The official census of 1930 shows Czecho-Slovakia to possess some 14,500,000 citizens, of whom only 7,400,000 are Czech. Details are furnished later on in this book tending to prove that even this Czech figure is exaggerated. It suffices for the moment to accept Prague's own official figures. These show that the Czechs number 51.2% of the whole population. In considering this alleged fact it must be remembered that the census was not carried out in accordance with the tongue of the various peoples but rather on the basis of previous registration of nationality and that Czech officials were in a position to influence its results by the "gentle persuasion" they were able to exercise on the various minorities with a view to convincing them of the desirability of acquiring Czech nationality; the fact of this pressure has never been denied. The unreliability of a census of this nature is self-evident. In a case of this kind the secrecy is as essential as it is in that secret ballot which is one of the main achievements of democracy. The absence of any secrecy from the 1930 census would lead one to believe that the Czech element was not exactly under-estimated.
There are 2,300,000 Slovaks to be added to the Czechs, again taking official figures.
 Ethnographically speaking the Slovaks are related to the Czechs but are by no means of the same race. It will thus be seen that Czecho-Slovakia is in reality a conglomeration of Czech, Slovak, Hungarian, German, Ruthenian and other component parts. The principle of self-determination has been admitted in the case of all other European minorities, and it seems a little inconsistent to deny it to those of Czecho-Slovakia.
According to the official census of 1930 the Germans with 3,300,000, or 22.3%, form the largest of the non-Slav minorities. There were in that year, 692,000 Hungarians and 13,000 Rumanians, from whose number 187,000 persons registered as Jews were excluded; 550,000 Russians or Ruthenians and 81,000 Poles go to swell the Slav elements.
It will therefore be seen that the official census shows Czecho-Slovakia to be a compound of nationalities having a Slav core with many non-Slav offshoots. The Czechs admit the legal existence of the German minority and - as mentioned above - officially list them at 3,300,000. It must be taken into consideration, however, that of the total German population in Czecho-Slovakia, almost 3 million live in definitely German territory covering some 30,000 sq. kms., which follows the German frontier. This stretch of land begins at Lundenburg, passing Znaim on the Austrian border to Bohemian-Krumau, Prachatitz (Prachatice), Bischofteinitz, Marienbad, Eger, Carlsbad, Saaz, Lobositz, and Leitmeritz to the east and south, respectively, of Bavaria and Saxony,  finally curving round to the south of the Reich Province of Silesia. It is characterized by the typical German cities of Reichenberg, Gablonz, Moravian-Trübau, Zwittau, Landskron, Neutitschein. According to official Czech figures, this territory harbours 334,000 Czechs, constituting roughly only 11% of the total population. It is known, however, that in these statistics Germans with a working knowledge of Czech are listed as Czechs and that the figures are greatly altered in favour of the German element if the Austrian statistics of 1910, which are closer to actual conditions, are taken as a basis.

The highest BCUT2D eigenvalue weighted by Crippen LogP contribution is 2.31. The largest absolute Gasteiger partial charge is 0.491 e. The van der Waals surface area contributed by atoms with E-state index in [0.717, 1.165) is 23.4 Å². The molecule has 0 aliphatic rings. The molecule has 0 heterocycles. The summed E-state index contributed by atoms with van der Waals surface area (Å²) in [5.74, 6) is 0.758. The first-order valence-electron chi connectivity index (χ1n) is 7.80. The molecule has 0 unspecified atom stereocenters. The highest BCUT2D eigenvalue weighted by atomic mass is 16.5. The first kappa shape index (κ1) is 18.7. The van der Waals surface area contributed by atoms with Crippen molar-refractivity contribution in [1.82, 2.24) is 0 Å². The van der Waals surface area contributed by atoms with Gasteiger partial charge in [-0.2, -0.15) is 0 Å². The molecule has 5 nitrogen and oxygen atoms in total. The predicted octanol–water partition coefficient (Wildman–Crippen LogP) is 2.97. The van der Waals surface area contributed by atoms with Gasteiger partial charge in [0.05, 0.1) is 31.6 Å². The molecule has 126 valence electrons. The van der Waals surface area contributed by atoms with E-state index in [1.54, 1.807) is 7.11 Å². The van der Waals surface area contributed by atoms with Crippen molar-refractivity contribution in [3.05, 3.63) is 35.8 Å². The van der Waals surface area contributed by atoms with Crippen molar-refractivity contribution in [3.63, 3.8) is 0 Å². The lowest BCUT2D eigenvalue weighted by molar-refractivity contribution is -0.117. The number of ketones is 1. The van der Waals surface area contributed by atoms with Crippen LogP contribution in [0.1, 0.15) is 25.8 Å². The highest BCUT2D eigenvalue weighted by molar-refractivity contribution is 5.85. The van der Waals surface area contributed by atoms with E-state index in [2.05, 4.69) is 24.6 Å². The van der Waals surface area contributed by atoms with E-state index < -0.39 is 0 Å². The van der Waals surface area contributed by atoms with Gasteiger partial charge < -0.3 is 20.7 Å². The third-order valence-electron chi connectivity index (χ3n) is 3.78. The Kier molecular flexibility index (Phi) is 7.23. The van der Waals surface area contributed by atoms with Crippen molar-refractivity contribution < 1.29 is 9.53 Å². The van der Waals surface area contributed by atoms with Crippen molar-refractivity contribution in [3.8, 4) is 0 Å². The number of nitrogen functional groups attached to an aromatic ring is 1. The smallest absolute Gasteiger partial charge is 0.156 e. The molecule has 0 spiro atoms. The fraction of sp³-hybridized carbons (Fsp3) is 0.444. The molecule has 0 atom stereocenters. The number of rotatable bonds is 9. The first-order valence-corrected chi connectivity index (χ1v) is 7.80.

The only true German minorities are those in the districts round Brunn and Iglau and those Germans living in Carpathia.
The foregoing facts supply all the explanation needed for the demand made by the Sudeten Germans of full equality of status with the Czechs. This equality must include recognition of German territorial inviolability, that is to say, the cessation of attempted denationalization in German-speaking areas. The importance of this proviso can be seen when it is realized that there were 25% more Czech officials in German areas in 1930 than there were in 1921, while the percentage of Germans in the whole population of German-speaking areas has decreased markedly in the same period.1
Official figures, unreliable as they are, take us no farther than 1930. To-day's position can, however, be guessed at from the recent municipal elections  which took place under the system of secret balloting, as is usual in all democratic countries, and may be taken as a reasonable indication of the real state of public opinion.